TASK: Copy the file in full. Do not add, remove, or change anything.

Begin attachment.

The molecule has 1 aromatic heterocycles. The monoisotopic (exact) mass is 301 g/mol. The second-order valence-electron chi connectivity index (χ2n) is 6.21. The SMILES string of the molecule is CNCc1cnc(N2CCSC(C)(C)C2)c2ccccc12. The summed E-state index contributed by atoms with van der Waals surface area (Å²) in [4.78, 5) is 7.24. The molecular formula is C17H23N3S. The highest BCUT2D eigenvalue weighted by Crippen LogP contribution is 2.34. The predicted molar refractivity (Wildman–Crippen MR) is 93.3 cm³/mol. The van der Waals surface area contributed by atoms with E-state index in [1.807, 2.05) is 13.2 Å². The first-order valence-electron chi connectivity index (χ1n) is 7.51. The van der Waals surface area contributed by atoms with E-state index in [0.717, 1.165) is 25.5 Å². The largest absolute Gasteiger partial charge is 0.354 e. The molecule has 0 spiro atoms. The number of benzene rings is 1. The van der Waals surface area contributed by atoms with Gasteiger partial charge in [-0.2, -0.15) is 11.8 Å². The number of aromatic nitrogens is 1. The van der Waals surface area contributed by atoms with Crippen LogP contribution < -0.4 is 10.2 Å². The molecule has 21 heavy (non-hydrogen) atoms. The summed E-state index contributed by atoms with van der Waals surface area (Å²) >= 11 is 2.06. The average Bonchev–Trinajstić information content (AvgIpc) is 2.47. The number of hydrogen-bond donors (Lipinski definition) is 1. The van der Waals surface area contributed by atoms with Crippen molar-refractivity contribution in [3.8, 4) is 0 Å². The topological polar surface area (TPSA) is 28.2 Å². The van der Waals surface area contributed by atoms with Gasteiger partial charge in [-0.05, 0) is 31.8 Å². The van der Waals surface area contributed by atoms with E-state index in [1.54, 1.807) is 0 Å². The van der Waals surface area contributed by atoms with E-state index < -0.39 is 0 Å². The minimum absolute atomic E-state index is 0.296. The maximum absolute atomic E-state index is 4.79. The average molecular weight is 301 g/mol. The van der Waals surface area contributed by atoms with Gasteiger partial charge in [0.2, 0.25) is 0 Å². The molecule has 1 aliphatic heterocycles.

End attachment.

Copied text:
The molecule has 1 aromatic heterocycles. The monoisotopic (exact) mass is 301 g/mol. The second-order valence-electron chi connectivity index (χ2n) is 6.21. The SMILES string of the molecule is CNCc1cnc(N2CCSC(C)(C)C2)c2ccccc12. The summed E-state index contributed by atoms with van der Waals surface area (Å²) in [4.78, 5) is 7.24. The molecular formula is C17H23N3S. The highest BCUT2D eigenvalue weighted by Crippen LogP contribution is 2.34. The predicted molar refractivity (Wildman–Crippen MR) is 93.3 cm³/mol. The van der Waals surface area contributed by atoms with E-state index in [1.807, 2.05) is 13.2 Å². The first-order valence-electron chi connectivity index (χ1n) is 7.51. The van der Waals surface area contributed by atoms with E-state index in [0.717, 1.165) is 25.5 Å². The largest absolute Gasteiger partial charge is 0.354 e. The molecule has 0 spiro atoms. The number of benzene rings is 1. The van der Waals surface area contributed by atoms with Gasteiger partial charge in [-0.2, -0.15) is 11.8 Å². The number of aromatic nitrogens is 1. The van der Waals surface area contributed by atoms with Crippen LogP contribution < -0.4 is 10.2 Å². The molecule has 21 heavy (non-hydrogen) atoms. The summed E-state index contributed by atoms with van der Waals surface area (Å²) >= 11 is 2.06. The average Bonchev–Trinajstić information content (AvgIpc) is 2.47. The number of hydrogen-bond donors (Lipinski definition) is 1. The van der Waals surface area contributed by atoms with Crippen molar-refractivity contribution in [3.8, 4) is 0 Å². The topological polar surface area (TPSA) is 28.2 Å². The van der Waals surface area contributed by atoms with Gasteiger partial charge in [-0.05, 0) is 31.8 Å². The van der Waals surface area contributed by atoms with E-state index in [1.54, 1.807) is 0 Å². The van der Waals surface area contributed by atoms with E-state index < -0.39 is 0 Å². The minimum absolute atomic E-state index is 0.296. The maximum absolute atomic E-state index is 4.79. The average molecular weight is 301 g/mol. The van der Waals surface area contributed by atoms with Gasteiger partial charge in [0.2, 0.25) is 0 Å². The molecule has 1 aliphatic heterocycles.